Omer Asik has quickly become a fan favorite with the Chicago Bulls. His emphatic slams are joyous, especially when Comcast announcer Stacey King belts out, "Asik and Destroy!" The 25-year-old Asik's value has clearly been seen in his two-year stint with the Bulls. He's shown the ability to rebound at quite a rate. He's currently racking up 5.3 rebounds per game in only 14.8 minutes an outing.
Check out his per 48-minute stats: 10.1 points per game, 17.1 RPG, 3.1 blocks per game and 1.5 steals per game.
Let's compare these numbers with his teammate Joakim Noah's per 48-minute splits: 15.4 PPG, 16.1 RPG, 2.0 BPG and 1.1 SPG.
These numbers give you an idea of Asik's effectiveness on the floor. As a rebounder, Asik is every bit as impressive as Chicago starter Joakim Noah.
These numbers make it obvious that Asik is a desirable young player. There aren't many solid big men in the league and while Asik remains incredibly raw on offense, his size and ability to clean up the glass are undoubtedly envied.
And he's a free agent in the coming offseason. While he is restricted, he will most likely receive some lengthy and pricey offers from other teams.
Teams tend to overpay to acquire big men, as guys like Brendan Haywood and Andris Biedrins are both making over $7 million this year. Asik, a far better and much more promising player, is making under $2 million right now.
For a further example, look at the pay day Tyson Chandler earned for himself with New York after he played an integral role in Dallas' title run last season. Chandler's now making over 13 million.
This makes it evident that a team (probably numerous teams) will offer Asik some hefty money. If the Bulls then desire to keep their Turkish center, they will be forced to match such an offer.
With Noah and Carlos Boozer already possessing large contracts, it's highly unlikely that the Bulls will add another loaded contract into their frontcourt. Quite frankly, depending on the amount Asik is offered, it may not even be possible (without using the amnesty clause on Carlos Boozer).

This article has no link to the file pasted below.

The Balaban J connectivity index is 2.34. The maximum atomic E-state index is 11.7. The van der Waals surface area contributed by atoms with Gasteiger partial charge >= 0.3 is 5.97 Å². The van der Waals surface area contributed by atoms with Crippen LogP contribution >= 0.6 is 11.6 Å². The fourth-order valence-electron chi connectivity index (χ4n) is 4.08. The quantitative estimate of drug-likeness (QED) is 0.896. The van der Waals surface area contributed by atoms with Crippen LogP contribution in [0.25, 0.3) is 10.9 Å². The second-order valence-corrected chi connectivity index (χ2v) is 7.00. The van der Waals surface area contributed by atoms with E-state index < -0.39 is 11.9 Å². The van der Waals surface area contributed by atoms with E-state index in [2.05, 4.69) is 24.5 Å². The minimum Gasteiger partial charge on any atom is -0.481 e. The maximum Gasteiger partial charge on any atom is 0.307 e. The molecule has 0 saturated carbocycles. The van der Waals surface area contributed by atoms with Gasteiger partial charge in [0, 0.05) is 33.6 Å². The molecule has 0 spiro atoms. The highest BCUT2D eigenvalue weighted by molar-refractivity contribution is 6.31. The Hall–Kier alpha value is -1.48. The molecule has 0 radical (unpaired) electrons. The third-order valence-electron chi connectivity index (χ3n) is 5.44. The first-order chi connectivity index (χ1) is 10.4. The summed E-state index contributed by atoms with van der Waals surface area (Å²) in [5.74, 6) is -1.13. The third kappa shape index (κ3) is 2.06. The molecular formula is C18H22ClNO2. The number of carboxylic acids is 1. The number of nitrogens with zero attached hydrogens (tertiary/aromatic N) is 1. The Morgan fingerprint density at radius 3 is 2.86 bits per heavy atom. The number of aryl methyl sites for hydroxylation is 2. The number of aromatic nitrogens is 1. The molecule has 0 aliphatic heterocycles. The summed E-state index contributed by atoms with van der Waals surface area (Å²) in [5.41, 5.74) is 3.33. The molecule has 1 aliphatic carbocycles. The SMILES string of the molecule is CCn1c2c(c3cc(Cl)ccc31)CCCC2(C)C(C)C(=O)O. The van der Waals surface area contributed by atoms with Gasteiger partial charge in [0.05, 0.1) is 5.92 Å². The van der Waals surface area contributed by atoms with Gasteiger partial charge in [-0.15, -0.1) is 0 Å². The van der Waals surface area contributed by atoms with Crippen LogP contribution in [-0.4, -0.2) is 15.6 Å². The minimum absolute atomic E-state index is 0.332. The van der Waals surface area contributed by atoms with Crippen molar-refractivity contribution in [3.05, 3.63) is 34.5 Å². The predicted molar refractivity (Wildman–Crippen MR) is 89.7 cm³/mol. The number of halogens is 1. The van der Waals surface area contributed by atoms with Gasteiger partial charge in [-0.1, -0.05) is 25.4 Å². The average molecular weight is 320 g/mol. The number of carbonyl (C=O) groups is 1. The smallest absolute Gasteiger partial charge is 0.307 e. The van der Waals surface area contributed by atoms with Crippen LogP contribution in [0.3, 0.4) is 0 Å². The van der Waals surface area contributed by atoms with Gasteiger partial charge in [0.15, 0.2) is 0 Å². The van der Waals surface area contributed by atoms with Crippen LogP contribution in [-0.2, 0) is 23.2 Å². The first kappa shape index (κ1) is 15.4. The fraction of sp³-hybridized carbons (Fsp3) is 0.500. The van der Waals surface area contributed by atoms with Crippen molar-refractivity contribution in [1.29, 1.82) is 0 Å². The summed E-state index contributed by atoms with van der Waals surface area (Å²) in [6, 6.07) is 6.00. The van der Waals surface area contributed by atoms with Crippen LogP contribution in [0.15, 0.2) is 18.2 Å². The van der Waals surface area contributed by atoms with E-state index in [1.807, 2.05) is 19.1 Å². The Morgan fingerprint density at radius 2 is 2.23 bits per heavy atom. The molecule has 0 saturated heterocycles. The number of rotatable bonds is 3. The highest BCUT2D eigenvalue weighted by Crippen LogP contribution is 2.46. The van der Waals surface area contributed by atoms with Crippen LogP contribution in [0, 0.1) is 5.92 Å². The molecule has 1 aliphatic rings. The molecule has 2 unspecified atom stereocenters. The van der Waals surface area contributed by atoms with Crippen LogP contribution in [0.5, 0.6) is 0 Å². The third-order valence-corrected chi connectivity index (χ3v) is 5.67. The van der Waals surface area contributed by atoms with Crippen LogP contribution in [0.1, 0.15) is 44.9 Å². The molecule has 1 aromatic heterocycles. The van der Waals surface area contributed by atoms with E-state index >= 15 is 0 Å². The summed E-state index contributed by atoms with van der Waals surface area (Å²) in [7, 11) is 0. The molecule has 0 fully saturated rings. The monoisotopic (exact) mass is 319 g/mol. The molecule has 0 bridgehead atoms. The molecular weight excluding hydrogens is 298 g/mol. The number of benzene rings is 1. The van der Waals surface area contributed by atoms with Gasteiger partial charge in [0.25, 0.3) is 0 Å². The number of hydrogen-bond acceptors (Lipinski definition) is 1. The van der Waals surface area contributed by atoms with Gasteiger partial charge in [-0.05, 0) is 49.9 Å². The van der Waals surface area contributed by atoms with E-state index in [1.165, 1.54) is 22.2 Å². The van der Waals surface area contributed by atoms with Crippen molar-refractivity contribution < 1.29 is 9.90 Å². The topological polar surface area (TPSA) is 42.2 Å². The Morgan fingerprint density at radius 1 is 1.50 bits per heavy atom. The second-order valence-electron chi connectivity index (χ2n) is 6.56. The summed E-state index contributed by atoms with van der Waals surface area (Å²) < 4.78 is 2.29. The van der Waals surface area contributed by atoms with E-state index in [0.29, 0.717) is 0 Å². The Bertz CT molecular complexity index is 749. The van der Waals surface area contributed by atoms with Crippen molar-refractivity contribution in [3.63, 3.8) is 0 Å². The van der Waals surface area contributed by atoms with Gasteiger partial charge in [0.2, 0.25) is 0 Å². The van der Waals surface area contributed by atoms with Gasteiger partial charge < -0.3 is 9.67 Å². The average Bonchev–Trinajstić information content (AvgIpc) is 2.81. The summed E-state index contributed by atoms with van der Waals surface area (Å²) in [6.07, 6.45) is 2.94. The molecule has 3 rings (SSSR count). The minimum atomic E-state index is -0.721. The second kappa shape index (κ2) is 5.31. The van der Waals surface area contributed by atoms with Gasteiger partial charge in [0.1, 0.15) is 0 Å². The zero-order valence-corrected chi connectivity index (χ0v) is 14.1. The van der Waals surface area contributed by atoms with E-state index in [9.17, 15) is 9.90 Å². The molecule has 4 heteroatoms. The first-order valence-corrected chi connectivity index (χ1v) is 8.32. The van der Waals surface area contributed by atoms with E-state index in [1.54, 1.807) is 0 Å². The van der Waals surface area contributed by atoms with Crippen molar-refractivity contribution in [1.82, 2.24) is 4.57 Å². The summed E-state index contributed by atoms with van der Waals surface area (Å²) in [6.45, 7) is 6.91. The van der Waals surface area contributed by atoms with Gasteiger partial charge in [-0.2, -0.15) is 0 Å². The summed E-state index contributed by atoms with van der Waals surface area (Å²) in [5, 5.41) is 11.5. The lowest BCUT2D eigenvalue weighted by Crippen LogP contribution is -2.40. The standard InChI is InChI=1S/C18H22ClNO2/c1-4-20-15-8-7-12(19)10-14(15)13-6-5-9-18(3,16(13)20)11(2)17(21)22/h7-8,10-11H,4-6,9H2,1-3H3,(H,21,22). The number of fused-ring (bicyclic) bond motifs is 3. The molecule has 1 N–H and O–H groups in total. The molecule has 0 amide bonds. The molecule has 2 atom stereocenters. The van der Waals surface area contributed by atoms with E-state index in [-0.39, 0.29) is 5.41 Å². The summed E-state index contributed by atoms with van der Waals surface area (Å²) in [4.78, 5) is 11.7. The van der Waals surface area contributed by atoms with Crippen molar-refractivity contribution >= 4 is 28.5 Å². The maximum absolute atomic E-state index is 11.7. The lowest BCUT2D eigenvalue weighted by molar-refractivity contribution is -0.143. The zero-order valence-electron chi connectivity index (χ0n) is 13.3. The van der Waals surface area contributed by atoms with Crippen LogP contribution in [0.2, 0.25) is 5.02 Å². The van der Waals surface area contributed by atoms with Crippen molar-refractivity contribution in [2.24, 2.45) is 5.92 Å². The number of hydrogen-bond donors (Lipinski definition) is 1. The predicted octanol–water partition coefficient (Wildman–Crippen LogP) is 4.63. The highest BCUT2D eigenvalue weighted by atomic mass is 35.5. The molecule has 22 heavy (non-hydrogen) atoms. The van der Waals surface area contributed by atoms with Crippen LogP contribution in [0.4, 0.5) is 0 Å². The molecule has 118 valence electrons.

While it would be great to have Asik around for years, the wisest thing is to trade him now. He's a core member to the "Bench Mob," but he's not worth keeping around when the hopes of him returning next season are bleak.
The question now becomes, who should they seek to trade him for?
Pursuing Dwight Howard is the obvious option, but that would feature a package containing much more than just Asik. Asik, Noah, the rights to Nikola Mirotic, Jimmy Butler, Charlotte's conditional first-round draft pick, and perhaps another draft pick is a deal that should be put on the table.
But what if Orlando doesn't bite, which is very probable? Who should the Bulls then seek to land by trading Asik?
Is acquiring O.J. Mayo in a potential three team deal worth giving up Asik? What about including Asik in a package for Rockets guard Kevin Martin? How about another potential multi-team deal that would bring in Nuggets guard Arron Afflalo?
Should the Bulls attempt to trade Asik in a package for Martin?
In such deals, what would be crucial is if the Bulls could also add a serviceable big man to replace Asik, since Asik's departure would leave Taj Gibson and Brian Scalabrine as the only big men on the bench.
For instance, would Houston be willing send Martin and backup center Jordan Hill for Asik and the Bobcats' conditional pick? They may say yes, but could also ask for Jimmy Butler too.
These are the questions and scenarios the Bulls need to ponder. What do you think they should do?
No matter what, it's certainly time to dangle Asik's name in trade speculation, because the Bulls might as well get something for him while they can. (http://bleacherreport.com)
Last modified onSaturday, 06 May 2017 10:07